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Php: Speed

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NinoGrounds
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Php: Speed 2006-07-20 12:35:26 Reply

[PHP: Main - Tutoooooorials]

PHP: Speed

Category: Advanced
(because it is assumed that you already know all the functions used here, and some are hard)

Chapter 1 # General Overview / Prologue

As you may not know, PHP is fast, faster than ASP.
PHP4 is faster than ASP for about 200%, but PHP5 is faster even 300%-400%.

This tests have been done by a group of people (including me) on Croatian PHP Site, PHP.hr.

Sometimes you don't have to worry about PHP's speed, like when you are creating some tool for inserting messages.
For instance, a GUESTBOOK. You insert a message once, and user won't mind to wait 0,1 second more because he/she will rarelly insert those messages.

However, if you intergrate loads of features on your site, it can become slow.
For instance, a index.php:

It's a homepage, and if you implement on it news, shoutbox, latest forum posts, notifications, random content, user login screen(which dinamically changes if the user is logged or it is not logged), polls, page generated in and similar it will become really slow.
Plus, you will probably include (or require, which is the same as include, except that it generates an fatal error if it cannot use the file you specified) to retreive those applications.
include() is quite slow. Even its sister-function ,include_once().

Now, I guess you won't go for it and hack the C code of PHP, and so we must find a few ways to make your site FASTER.

Chapter 2 # Communicating between Files
In this situation:
you have a file called news.txt; you store news in it, it doesn't matter if it is via some tool or you do it manually, editting it every time you want to insert some new news.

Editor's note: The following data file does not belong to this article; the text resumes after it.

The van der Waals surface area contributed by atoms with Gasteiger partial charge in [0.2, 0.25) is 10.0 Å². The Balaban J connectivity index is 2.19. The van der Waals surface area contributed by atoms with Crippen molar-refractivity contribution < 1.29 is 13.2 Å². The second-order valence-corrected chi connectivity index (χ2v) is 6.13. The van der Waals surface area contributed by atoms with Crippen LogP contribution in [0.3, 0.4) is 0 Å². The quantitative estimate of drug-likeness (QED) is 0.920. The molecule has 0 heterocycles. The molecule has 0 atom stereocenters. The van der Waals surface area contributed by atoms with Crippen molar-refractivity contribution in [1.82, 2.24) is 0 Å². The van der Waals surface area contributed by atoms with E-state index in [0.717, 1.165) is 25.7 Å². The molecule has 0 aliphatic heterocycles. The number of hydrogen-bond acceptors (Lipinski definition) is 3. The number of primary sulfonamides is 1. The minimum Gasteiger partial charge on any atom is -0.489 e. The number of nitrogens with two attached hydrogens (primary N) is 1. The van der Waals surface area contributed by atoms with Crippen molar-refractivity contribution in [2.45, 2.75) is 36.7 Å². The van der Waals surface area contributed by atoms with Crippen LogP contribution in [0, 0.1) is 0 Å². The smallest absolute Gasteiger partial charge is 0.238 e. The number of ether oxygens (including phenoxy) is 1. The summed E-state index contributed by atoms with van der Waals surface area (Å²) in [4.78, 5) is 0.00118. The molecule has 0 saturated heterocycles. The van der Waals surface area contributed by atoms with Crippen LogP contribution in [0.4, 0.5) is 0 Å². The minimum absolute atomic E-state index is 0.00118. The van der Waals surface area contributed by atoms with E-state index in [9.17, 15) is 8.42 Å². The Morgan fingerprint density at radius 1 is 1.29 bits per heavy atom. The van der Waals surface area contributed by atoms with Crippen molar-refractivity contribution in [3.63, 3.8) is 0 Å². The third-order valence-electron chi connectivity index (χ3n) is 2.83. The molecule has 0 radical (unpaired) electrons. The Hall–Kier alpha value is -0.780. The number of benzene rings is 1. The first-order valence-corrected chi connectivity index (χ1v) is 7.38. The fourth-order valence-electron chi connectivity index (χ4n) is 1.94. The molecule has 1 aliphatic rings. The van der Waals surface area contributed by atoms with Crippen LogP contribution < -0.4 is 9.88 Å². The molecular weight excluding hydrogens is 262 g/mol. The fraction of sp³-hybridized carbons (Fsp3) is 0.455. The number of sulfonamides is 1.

Example 1 - slower way
<?
$filename = 'news.txt';
include($filename);
?>

The major function here is include().

Example 2 - original way
<?
$filename = 'news.txt';
$open = fopen($filename, "r");
echo fread($open, filesize($filename));
fclose($open);
?>

The major functions here are fopen() for opening the file, then fread() for getting the contents out and fclose() for closing the file connection (aka - to free up the memory which has been taken by this action).

Example 3 - best perfomance
<?
$filename = 'news.txt';
echo file_get_contents($filename);
?>

In this example, with best perfomance, the major function is file_get_contents().
Please Note: file_get_contents() cannot be using for executing *.php files like include() can!

File Writting
Another note I will give you: if you have PHP5, use file_put_contents() instead of fwrite().

In this situation:
you have a file called feedbacks.txt and it is used for storing user's feedbacks.

Example 4 - original way
<?
$filename = 'feedbacks.txt';
$f = fopen($filename, "a+");
fwrite($f, "Good site!");
fclose($f);
?>

The combination of fopen() - fwrite() - fclose().

Example 5 - best way
<?
$filename = 'feedbacks.txt';
file_put_contents($filename, "Good site");
?>

file_put_contents() is a combination of fopen() - fwrite() - fclose().

Chapter 3 # Database Relations (MySQL)
MySQL is good, but it is a bit slow when you need to export for about 200 big news into a document.

Example 1 - fetching all the data
<?
$id = 'some id';
$sql = "SELECT * FROM news WHERE id = $id";
$q = mysql_query($sql);
while ($f = mysql_fetch_assoc($q)) {
echo $f['content'];
}
?>

Seen this now?
We fetched all the data (*), but we needed just the content.
And there was probably more fields, like time data, who posted it and so forth.
That makes the script slower, and it needs more memory from the server, too.

So the better way is:
Example 2 - fetching content, only
<?
$id = 'some id';
$sql = "SELECT content FROM news WHERE id = $id";
$q = mysql_query($sql);
while ($f = mysql_fetch_assoc($q)) {
echo $f['content'];
}
?>

And if you want to fetch something like 'when_posted' too, then you would do so:
Example 3 - fetching more fields